Copper was dreaming, and from the way she moaned and shuddered in her sleep, it wasn’t a gentle dream. Goldspice gathered her niece against her gently in the sleeping furs and held the child close, dozing in and out of sleep herself until the girl finally came awake with a jolt and a half-strangled cry.
“Bad dreams?” Goldspice murmured, while Copper stared at her with enormous blue-violet eyes, at first as though from a great distance. Gradually the wild look faded from the child’s eyes and she nodded in solemn silence. **Do you want to share with me?** Goldspice locksent then, conscious of the rest of the sleepers gathered together in the chief’s den.
Copper continued to gaze at her for a time, her expression sober and fathomless. Then finally she sighed, a small, weary exhalation, and closed her eyes.
**My hands were empty,** the girl sent after a time.
Goldspice puzzled over that response. It had been half a moon now since the Fierce Ones had returned, and Copper’s mother and father were both away, shadowing the big band of humans as they camped up near Whitewing Lake to hunt the wintering clickdeer herds. Goldspice suspected more to her niece’s nightmare than what the child admitted to. After all — Goldspice had been having nightmares of her own, as anxious as she was for the safety of her brother Farscout and for all of their tribe, and she doubted any of those left behind at the Holt for the past half-moon slept any easier.
**Empty hands?** Goldspice locksent gently. **Tell me about your dream.**
Copper’s blue-violet eyes opened again, and the girl stared at her, nearly nose-to-nose with her aunt in their nest of sleeping furs. Goldspice smiled encouragement and waited. Her brother’s child demanded patience. Copper was unnaturally quiet and reserved, and sometimes far too old for her years. Farscout had been much the same way as a child, the elders said, so no one worried about it overmuch — ‘She’s got Brightwood in her too, so don’t expect her to stay quiet forever!’ One-Leg liked to say. Yet there were still moments when her stoic, reserved niece just seemed too strange of a child to Goldspice. She simply wasn’t like the other children, or like any of the children Goldspice had ever known.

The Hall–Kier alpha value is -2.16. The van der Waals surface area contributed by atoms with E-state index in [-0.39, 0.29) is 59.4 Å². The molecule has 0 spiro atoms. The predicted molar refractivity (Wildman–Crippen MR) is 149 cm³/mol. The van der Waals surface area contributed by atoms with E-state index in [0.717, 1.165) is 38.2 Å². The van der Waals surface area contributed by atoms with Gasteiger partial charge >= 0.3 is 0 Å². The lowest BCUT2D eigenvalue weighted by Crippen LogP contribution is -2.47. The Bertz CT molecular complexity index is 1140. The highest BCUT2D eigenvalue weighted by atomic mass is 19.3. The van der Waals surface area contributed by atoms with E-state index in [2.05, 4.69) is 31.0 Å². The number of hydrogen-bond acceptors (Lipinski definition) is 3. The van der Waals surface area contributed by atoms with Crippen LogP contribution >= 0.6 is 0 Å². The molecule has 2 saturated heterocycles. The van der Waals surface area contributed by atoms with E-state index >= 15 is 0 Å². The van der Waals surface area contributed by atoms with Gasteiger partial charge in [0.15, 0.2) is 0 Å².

**The chief’s torc,** Copper finally locksent in return. **I have to make it because it’s been lost. And it’s terrible and it’s wonderful both, until my hands are empty.** Hesitantly, Copper shared the dream-images and dream-memory which shadowed those words, and that burst of information was brilliant with a sudden intensity. **Scents of charcoal and smoke and of the forge itself. Silver was smooth under her hands, lighter than a gold torc of the same size would be. She was setting the polished amber stone of the wolf’s eye into place — the second eye, the one which would rest against the chief’s skin and never fully see or be seen. Her teacher would have thought it a waste, but she would not leave it undone. This would be her masterwork, and even if the rest of the tribe would never see it, she and her chief would both know it was there... Grief was hammered into every fingerlength of the torc, but so was the fierce ecstasy as well that she had found in the very challenge of it. Parting with it was the hardest thing she could ever do. When it was taken from her hands to be placed around the new chief’s neck, it was like childbirth. It was like gnawing off a limb caught in a trap. She knew she would never forgive herself for the terrible joy she had found in creating such a thing of profound beauty and profound meaning. It left her hands empty, and the sense of grief and loss of that was more soul-consuming than the loss of a beloved...**
Goldspice broke the locksending. She shook her head to try and clear her mind of the smells of the forge and of the taste of ashes and gemdust that had found its way under her tongue. She gazed at Copper in bewilderment, unable to name why the child’s lucid dream should frighten her so. Copper lay staring back at her, her red-gold brows furrowed in pain at her aunt’s unexpected rejection.
“I don’t think I’ve ever dreamed that vividly!” Goldspice whispered with a tremulous smile. Somehow, she couldn’t find the courage to chance the intimacy of locksending again — not quite yet, at least. Instead, Goldspice smoothed back some of the loose strands of hair which had worked free of Copper’s twin braids, and pressed an apologetic kiss against her niece’s forehead. “I dream of working at my forge sometimes,” she whispered, knowing the child was waiting for her to say something. “I dream of forging beautiful things, too. Sometimes I dream of making mistakes, and then I have to scramble to find a way to fix them. Once I dreamed I struck a crystal node open and it let loose a blizzard of butterflies, so many that they filled the whole Holt. We wound up making clothing from their wings.”
Copper seemed to think about that for a moment, then offered a shy smile. “I’d like that,” she whispered back. “A pretty tunic made from butterfly wings. But I’d be too afraid to wear it. It would be too easy to ruin, I think.”
Goldspice nodded and smiled and held the girl close. “We should both go back to sleep,” she whispered against the girl’s red-gold crown of hair. “Do you think you can?”
Copper nodded, and after a time, her breathing settled and grew slow and even. Goldspice cradled the girl close and held her for hours, until their kinfolk began to stir awake around them. Try as she might, she couldn’t find sleep again herself, not with the taste of ashes and gemdust still in her mouth.